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Top 10 SaaS Data Access API Challenges in Data-Driven Marketing

Organizations and application developers rely on access to their data. Here are ten of the most common challenges they face—and how to solve them.

With the proliferation of data silos in SaaS CRM and Marketing applications, data-driven organizations and application developers are facing challenges in keeping up with the APIs specific to each system.  

SaaS applications have their own proprietary web service APIs across SOAP, REST, or both. While a developer or application may expect SQL support, in reality the implementations are SOQL, ROQL, and other variations on the standards.

Fragmentation across systems limits the data sources an application can support, and even leads to new projects like building a Marketing Data Lake

Businesses and developers expanding support to SaaS sources face these 10 major challenges.

  1. Some SaaS Sources do not have a query language

    For some SaaS vendors, it may not make sense to have a query language. In those cases, building standards based connectivity can be equally challenging since each object is exposed with a different API with each having unique rules for invoking, filtering, searching, etc.

  2. SaaS query languages have their own rules to access data

    Even if a source has a query language, each has its own rules for accessing data. For instance, one query language may be able to handle a particular query and whereas others cannot, which means connectivity or application code must handle it.

  3. SaaS sources do not necessarily support the entire SQL standard

    SaaS sources may have a query language that is a subset of SQL or "SQL like". For example, Salesforce Platform has SOQL while Oracle RightNow has ROQL. An application connecting to these sources must account for the unique variations.

  4. Multiple Data Formats to support - JSON, XML, CSV, etc.

    Each SaaS API format returns results in a different way (JSON, XML, CSV, etc.) making it hard to build a generic solution. Each API has different governors or limits for fetching, aggregating and sorting results. For example, some sources return a max of 10,000 results at a time, which the data access code has to manually page and reorder.

  5. CRUD operations for SaaS Applications are complex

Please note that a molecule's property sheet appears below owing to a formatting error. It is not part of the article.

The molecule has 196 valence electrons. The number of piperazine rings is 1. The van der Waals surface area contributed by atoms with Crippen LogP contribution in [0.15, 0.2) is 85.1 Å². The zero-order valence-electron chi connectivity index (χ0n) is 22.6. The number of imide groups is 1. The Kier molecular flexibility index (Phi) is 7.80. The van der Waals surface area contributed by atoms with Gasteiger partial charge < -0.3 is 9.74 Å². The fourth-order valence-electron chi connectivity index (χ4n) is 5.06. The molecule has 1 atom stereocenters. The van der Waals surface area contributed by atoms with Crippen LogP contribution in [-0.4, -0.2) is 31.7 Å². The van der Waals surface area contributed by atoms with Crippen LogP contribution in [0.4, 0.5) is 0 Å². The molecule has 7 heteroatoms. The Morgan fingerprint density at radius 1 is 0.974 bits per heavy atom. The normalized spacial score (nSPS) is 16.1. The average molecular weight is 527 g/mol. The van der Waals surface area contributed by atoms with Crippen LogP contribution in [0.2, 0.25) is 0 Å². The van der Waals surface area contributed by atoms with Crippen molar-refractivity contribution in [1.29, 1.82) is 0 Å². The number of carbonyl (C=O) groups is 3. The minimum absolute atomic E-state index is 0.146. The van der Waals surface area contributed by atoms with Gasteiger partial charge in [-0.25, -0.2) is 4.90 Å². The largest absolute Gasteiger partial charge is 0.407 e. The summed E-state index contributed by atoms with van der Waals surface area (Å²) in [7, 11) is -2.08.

Updates, Deletes and Inserts with SaaS APIs are very different than relational databases. A SaaS API can require an ID to be fetched for each target object to be updated, which is inefficient for updating multiple objects that need to be chained to optimize network packets.

  6. No standard for exchanging dates

    All SaaS dates are exchanged in UTC, but not all clients expect dates in UTC. It’s up to the data access code to localize the date appropriately, and ensure the round trip is successful for writes.

  7. Different Security and Authentication Methods

    CRM and Marketing systems contain a company’s most valuable information—customer data. Each SaaS application has different challenges in authenticating users, and a security breach in support or implementation is simply not an option.

  8. Metadata can be Static or Dynamic

    SaaS applications support either static or dynamic object models. With dynamic object models, the schema needs to be discovered by the data access code. However, some applications do not detect changes to the schema.

  9. SaaS connectivity performance varies between different sources

    Even if you get the hang of building SaaS data connectivity, you will eventually run into sources that just won’t perform well under a certain workload. You will have to revisit all available APIs and architectures to fix this issue.

  10. SaaS APIs change rapidly

    Most importantly, SaaS APIs are always updating. While the updates appear seamless to end users, it is quite the opposite for data connectivity developers. For example, Salesforce.com changes their API once a quarter which means your code needs to be recompiled each time.

When confronting these challenges in supporting multiple CRM and Marketing SaaS systems, an application vendor or developer must determine the best solutions for their situation. Coding from the ground up for each data source may not be feasible, especially when time to market is an issue. 

Standards-based connectivity was created nearly 30 years ago to solve this exact dilemma. With a robust implementation, standardized connectors can provide access to many data sources with the consistency expected by application code.

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